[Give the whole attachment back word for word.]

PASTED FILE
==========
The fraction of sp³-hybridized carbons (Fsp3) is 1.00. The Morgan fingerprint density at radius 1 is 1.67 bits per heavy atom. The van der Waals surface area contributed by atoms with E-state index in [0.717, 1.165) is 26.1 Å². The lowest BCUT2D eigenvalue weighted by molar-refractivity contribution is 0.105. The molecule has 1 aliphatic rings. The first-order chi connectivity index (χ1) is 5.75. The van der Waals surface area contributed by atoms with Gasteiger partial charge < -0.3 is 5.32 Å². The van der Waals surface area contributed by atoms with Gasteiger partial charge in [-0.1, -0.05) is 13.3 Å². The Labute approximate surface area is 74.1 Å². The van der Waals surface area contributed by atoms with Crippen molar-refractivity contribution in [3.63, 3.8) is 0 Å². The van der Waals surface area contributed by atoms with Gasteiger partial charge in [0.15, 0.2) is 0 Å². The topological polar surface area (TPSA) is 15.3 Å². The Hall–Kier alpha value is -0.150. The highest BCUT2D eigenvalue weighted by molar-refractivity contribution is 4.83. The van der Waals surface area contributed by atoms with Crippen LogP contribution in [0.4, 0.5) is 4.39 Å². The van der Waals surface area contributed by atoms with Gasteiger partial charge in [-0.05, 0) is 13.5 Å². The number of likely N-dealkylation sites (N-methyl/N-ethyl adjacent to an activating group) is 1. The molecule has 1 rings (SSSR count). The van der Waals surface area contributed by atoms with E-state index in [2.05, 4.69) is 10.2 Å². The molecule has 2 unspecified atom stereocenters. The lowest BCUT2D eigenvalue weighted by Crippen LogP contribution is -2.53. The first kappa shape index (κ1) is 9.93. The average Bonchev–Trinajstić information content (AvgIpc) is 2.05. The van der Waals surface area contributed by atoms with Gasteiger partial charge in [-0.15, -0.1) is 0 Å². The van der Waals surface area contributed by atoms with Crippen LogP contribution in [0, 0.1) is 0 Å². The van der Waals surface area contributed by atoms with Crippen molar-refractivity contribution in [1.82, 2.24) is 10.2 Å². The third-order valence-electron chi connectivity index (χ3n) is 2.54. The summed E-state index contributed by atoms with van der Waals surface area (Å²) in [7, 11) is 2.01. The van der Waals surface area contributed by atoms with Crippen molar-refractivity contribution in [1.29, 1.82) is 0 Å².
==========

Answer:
The fraction of sp³-hybridized carbons (Fsp3) is 1.00. The Morgan fingerprint density at radius 1 is 1.67 bits per heavy atom. The van der Waals surface area contributed by atoms with E-state index in [0.717, 1.165) is 26.1 Å². The lowest BCUT2D eigenvalue weighted by molar-refractivity contribution is 0.105. The molecule has 1 aliphatic rings. The first-order chi connectivity index (χ1) is 5.75. The van der Waals surface area contributed by atoms with Gasteiger partial charge < -0.3 is 5.32 Å². The van der Waals surface area contributed by atoms with Gasteiger partial charge in [-0.1, -0.05) is 13.3 Å². The Labute approximate surface area is 74.1 Å². The van der Waals surface area contributed by atoms with Crippen molar-refractivity contribution in [3.63, 3.8) is 0 Å². The van der Waals surface area contributed by atoms with Gasteiger partial charge in [0.15, 0.2) is 0 Å². The topological polar surface area (TPSA) is 15.3 Å². The Hall–Kier alpha value is -0.150. The highest BCUT2D eigenvalue weighted by molar-refractivity contribution is 4.83. The van der Waals surface area contributed by atoms with Crippen LogP contribution in [0.4, 0.5) is 4.39 Å². The van der Waals surface area contributed by atoms with Gasteiger partial charge in [-0.05, 0) is 13.5 Å². The number of likely N-dealkylation sites (N-methyl/N-ethyl adjacent to an activating group) is 1. The molecule has 1 rings (SSSR count). The van der Waals surface area contributed by atoms with E-state index in [2.05, 4.69) is 10.2 Å². The molecule has 2 unspecified atom stereocenters. The lowest BCUT2D eigenvalue weighted by Crippen LogP contribution is -2.53. The first kappa shape index (κ1) is 9.93. The average Bonchev–Trinajstić information content (AvgIpc) is 2.05. The van der Waals surface area contributed by atoms with Gasteiger partial charge in [-0.15, -0.1) is 0 Å². The van der Waals surface area contributed by atoms with Crippen LogP contribution in [0, 0.1) is 0 Å². The van der Waals surface area contributed by atoms with Crippen molar-refractivity contribution in [1.82, 2.24) is 10.2 Å². The third-order valence-electron chi connectivity index (χ3n) is 2.54. The summed E-state index contributed by atoms with van der Waals surface area (Å²) in [7, 11) is 2.01. The van der Waals surface area contributed by atoms with Crippen molar-refractivity contribution in [1.29, 1.82) is 0 Å².